Making the decision to euthanize a pet can be one of the most difficult things a pet owner will go through. Whether your pet has been sick for a long time, or your companion has simply reached the end of their time on this mortal plane, it's never easy, no matter how prepared we are. For some people, euthanasia may seem scary as many don't really know what to expect, and may not be sure what the process actually entails. Understanding the medical procedure, and what happens from start to finish, may help some pet owners find peace of mind when considering their options.
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How to know when it’s time
Many people can tell when it's approaching time to consider humanely euthanize when their pets' quality of life becomes poor. Whether your pet is chronically ill or is simply reaching the later years of his life, some fairly common, obvious signs of a diminishing quality of life can include loss of appetite, incontinence, difficulty breathing, falling, and bumping into things or becoming easily confused, although these symptoms will vary from pet to pet. Some people like to think of five or so things that their pet loves to do, like going for car rides, or eating dinner. Then, once their pet is no longer able to do or enjoy half of those things, it may be time to speak to your veterinarian about end of life care and options.
It's not uncommon for people to have a hard time understanding whether their pet's quality of life has taken a turn for the worse. After all, we're with our pets day in and day out, and coupled with the emotional attachment we share with them, it can be hard to look at things from an objective point of view. Asking for the medical opinion of your veterinarian, along with input from a close, trustworthy friend or family member, may help you move forward along in the decision making process. For some people, having a number to assign to our pet's quality of life can be helpful in making the decision to euthanize, and there are a number of online surveys, checklists, and calculators that can help shed light on the reality of the situation.
What happens during euthanasia
Pet euthanasia is commonly referred to as "being put to sleep" or "being put down," both of which are kind and accurate descriptions of what happens during the procedure. After you have spoken with your veterinarian, who should explain exactly what the procedure entails, an IV cathedar is usually placed in your pet's vein, which will allow for quick and easy administration of any shots needed during the euthanasia process. Then, depending on the circumstances of your specific pet, a sedative may be given to your pet, which will leave them calm and relaxed, causing them to become very drowsy or unconscious. To stop the heartbeat and brain function, a fatal dose of sodium pentobarbital is given, which American Humane assures will result in a gentle and painless end to your pet's life in a matter of minutes.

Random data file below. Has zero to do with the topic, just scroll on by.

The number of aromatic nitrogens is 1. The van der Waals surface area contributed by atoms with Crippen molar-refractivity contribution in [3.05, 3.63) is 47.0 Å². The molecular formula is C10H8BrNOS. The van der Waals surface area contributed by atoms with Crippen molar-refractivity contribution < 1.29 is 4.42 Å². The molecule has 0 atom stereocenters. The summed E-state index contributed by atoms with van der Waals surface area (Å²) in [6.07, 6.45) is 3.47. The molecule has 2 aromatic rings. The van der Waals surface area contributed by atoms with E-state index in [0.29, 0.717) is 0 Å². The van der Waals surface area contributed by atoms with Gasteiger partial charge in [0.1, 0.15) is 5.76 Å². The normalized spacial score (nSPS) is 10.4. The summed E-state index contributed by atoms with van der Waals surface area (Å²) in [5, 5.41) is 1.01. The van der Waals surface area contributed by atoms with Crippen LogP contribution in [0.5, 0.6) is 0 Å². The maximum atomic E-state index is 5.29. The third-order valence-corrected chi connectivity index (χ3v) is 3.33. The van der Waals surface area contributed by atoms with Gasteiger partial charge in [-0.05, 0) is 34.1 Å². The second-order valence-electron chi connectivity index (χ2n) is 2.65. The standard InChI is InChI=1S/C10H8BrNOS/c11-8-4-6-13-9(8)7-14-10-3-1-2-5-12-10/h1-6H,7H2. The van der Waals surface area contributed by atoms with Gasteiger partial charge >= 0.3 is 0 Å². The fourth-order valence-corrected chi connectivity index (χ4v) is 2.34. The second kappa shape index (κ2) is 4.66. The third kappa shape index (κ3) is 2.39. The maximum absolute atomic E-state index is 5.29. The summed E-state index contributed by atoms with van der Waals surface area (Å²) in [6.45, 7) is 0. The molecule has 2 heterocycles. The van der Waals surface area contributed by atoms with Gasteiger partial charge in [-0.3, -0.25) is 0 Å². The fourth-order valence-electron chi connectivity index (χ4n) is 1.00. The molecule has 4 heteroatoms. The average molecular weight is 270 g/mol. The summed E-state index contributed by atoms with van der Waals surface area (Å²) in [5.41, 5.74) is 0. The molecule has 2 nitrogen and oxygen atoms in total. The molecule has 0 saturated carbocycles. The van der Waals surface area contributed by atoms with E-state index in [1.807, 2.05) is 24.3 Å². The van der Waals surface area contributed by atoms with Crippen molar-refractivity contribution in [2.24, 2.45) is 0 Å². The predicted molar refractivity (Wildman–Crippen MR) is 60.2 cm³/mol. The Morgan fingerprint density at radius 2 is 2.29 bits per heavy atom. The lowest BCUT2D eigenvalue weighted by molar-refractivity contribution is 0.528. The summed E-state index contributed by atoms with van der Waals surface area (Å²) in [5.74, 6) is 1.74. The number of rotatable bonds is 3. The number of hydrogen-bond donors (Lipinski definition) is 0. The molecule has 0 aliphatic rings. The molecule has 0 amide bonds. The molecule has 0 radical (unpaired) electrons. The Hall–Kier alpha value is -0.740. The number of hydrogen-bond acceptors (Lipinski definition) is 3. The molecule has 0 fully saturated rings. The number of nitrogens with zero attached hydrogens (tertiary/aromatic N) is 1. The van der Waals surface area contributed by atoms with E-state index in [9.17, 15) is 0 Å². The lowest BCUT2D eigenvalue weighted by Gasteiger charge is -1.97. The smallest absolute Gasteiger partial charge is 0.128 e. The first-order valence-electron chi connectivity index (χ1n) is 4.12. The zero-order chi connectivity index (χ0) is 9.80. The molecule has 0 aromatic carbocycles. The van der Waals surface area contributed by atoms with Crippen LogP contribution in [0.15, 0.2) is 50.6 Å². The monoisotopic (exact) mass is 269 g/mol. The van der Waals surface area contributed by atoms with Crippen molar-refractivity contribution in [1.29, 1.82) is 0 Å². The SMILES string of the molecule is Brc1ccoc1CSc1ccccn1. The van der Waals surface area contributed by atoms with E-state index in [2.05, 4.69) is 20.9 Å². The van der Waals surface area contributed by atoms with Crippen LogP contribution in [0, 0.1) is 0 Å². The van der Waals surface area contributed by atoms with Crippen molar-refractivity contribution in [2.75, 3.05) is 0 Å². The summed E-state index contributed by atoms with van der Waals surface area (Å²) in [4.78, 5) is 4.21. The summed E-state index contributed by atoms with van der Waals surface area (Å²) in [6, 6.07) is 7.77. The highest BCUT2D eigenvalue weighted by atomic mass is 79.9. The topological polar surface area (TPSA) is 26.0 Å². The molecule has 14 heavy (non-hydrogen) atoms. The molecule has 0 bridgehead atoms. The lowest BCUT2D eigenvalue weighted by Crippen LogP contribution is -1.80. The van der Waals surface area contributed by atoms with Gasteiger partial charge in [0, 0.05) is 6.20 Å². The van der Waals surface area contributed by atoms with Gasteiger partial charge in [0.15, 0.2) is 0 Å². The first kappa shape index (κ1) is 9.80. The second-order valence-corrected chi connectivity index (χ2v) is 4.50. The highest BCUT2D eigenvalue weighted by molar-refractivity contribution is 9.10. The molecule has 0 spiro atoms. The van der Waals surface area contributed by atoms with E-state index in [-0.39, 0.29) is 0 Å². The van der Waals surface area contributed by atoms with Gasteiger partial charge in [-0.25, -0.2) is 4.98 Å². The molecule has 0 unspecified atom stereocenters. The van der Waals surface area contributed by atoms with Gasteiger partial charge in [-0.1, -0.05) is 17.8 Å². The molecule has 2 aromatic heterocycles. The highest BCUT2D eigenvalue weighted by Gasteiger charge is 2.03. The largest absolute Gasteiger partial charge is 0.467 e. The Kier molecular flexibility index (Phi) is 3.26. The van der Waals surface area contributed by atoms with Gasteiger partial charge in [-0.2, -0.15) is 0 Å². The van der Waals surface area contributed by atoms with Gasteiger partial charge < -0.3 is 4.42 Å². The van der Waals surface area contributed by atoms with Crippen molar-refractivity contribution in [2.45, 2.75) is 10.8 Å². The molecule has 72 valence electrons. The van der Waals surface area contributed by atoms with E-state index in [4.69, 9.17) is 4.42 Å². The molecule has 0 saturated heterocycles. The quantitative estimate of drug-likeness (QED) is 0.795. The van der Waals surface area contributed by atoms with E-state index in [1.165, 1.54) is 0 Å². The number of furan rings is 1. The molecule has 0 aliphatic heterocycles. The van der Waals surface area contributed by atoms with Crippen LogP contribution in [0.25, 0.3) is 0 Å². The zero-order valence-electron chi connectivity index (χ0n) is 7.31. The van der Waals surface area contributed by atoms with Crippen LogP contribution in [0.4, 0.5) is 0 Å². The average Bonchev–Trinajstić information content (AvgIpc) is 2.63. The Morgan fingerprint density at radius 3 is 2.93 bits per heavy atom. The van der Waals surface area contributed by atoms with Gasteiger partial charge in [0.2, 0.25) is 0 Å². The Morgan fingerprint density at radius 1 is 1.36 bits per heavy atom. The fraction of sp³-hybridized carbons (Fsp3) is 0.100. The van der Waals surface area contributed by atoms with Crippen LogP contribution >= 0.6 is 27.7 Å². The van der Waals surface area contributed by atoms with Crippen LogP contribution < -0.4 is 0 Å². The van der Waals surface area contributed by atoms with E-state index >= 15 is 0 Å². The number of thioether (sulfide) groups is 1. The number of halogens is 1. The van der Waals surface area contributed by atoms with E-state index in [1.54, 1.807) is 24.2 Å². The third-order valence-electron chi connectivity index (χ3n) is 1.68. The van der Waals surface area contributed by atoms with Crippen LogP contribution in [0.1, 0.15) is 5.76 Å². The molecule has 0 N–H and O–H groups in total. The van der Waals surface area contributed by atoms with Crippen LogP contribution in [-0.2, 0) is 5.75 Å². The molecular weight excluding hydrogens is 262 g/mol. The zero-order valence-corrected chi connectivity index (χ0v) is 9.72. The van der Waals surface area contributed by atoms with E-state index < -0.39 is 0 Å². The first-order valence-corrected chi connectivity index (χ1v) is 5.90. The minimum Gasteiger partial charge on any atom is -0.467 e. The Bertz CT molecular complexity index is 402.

After your pet's heart has stopped beating, it's not uncommon to see your pet move parts of her body, which the American Veterinary Medical Association assures are not signs of pain or life, but muscle spasms. Because your pet no longer has control over her muscles, her eyes and mouth will likely remain open, which may be a shocking sight for even the most prepared pet owner during such a difficult time. Your pet may also release her bowels or bladder shortly after having passed on. It's important to understand that these are completely natural functions of the body and are not indicators that your pet is still alive — your veterinarian will confirm that your pet has passed by listening for a heartbeat through a stethoscope.
Having your pet humanely euthanized can be done either at home, or in your veterinarian's office, either of which will follow the same medical protocol. An at-home procedure is preferred to some as it allows for a more personal and intimate setting. This may also be less stressful for a pet for whom going to the vet is a traumatic experience, or for pets who cannot easily get up out of bed, or into the car. These appointments do need to be scheduled in advance. In-office procedures can also be scheduled, or may be the best choice in emergency situations, or for pets who should not wait or may not be able to wait for an at-home visit. Whether at-home or in-office, your medical professional will allow you time alone with your pet, before and after they have gone, to say goodbye.
After they have gone
Popular after life options for pets include cremation and burial, which are done at the discretion of the pet owner. Both at-home and in-office euthanasia services make afterlife options easy for grieving pet owners, and unless you will be burying your pet yourself, have local crematory services who handle all details, from pick up to drop off, to additional memorial services.
Saying goodbye to a beloved pet will look different for everyone — there is no single way, right way, or wrong way to grieve. Finding support from friends, family, or other pet owners who have lost their companion animals can be of great help during the mourning process, as countless thoughts and feelings will arise as you adjust to, and eventually accept life without your pet. Among feelings of sadness, mourning, longing and loss, sometimes, people who have euthanized their pets may be overcome with feelings of guilt as well, worrying that they made the decision either too soon or too late. If you need help during this painful time, there are countless grief hotlines designed specifically for those who have lost their pets, including the ASPCA pet loss hotline at 877-434-3310, along with several national and local options.